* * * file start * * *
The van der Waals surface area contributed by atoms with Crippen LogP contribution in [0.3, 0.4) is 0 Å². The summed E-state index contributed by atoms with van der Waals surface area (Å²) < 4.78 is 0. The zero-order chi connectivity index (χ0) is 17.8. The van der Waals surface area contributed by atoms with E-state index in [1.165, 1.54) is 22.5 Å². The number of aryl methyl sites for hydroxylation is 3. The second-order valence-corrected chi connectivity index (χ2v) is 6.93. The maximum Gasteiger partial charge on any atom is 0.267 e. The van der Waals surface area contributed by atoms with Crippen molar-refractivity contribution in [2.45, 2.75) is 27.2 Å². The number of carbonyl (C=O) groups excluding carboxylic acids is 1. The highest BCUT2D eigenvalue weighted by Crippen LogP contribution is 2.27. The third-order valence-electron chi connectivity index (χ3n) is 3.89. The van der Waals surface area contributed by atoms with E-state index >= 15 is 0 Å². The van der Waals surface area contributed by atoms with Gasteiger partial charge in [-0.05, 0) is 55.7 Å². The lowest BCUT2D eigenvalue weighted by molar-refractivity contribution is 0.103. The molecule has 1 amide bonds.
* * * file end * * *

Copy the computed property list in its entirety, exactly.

The van der Waals surface area contributed by atoms with Crippen LogP contribution in [0.3, 0.4) is 0 Å². The summed E-state index contributed by atoms with van der Waals surface area (Å²) < 4.78 is 0. The zero-order chi connectivity index (χ0) is 17.8. The van der Waals surface area contributed by atoms with E-state index in [1.165, 1.54) is 22.5 Å². The number of aryl methyl sites for hydroxylation is 3. The second-order valence-corrected chi connectivity index (χ2v) is 6.93. The maximum Gasteiger partial charge on any atom is 0.267 e. The van der Waals surface area contributed by atoms with Crippen molar-refractivity contribution in [2.45, 2.75) is 27.2 Å². The number of carbonyl (C=O) groups excluding carboxylic acids is 1. The highest BCUT2D eigenvalue weighted by Crippen LogP contribution is 2.27. The third-order valence-electron chi connectivity index (χ3n) is 3.89. The van der Waals surface area contributed by atoms with E-state index >= 15 is 0 Å². The van der Waals surface area contributed by atoms with Gasteiger partial charge in [-0.05, 0) is 55.7 Å². The lowest BCUT2D eigenvalue weighted by molar-refractivity contribution is 0.103. The molecule has 1 amide bonds.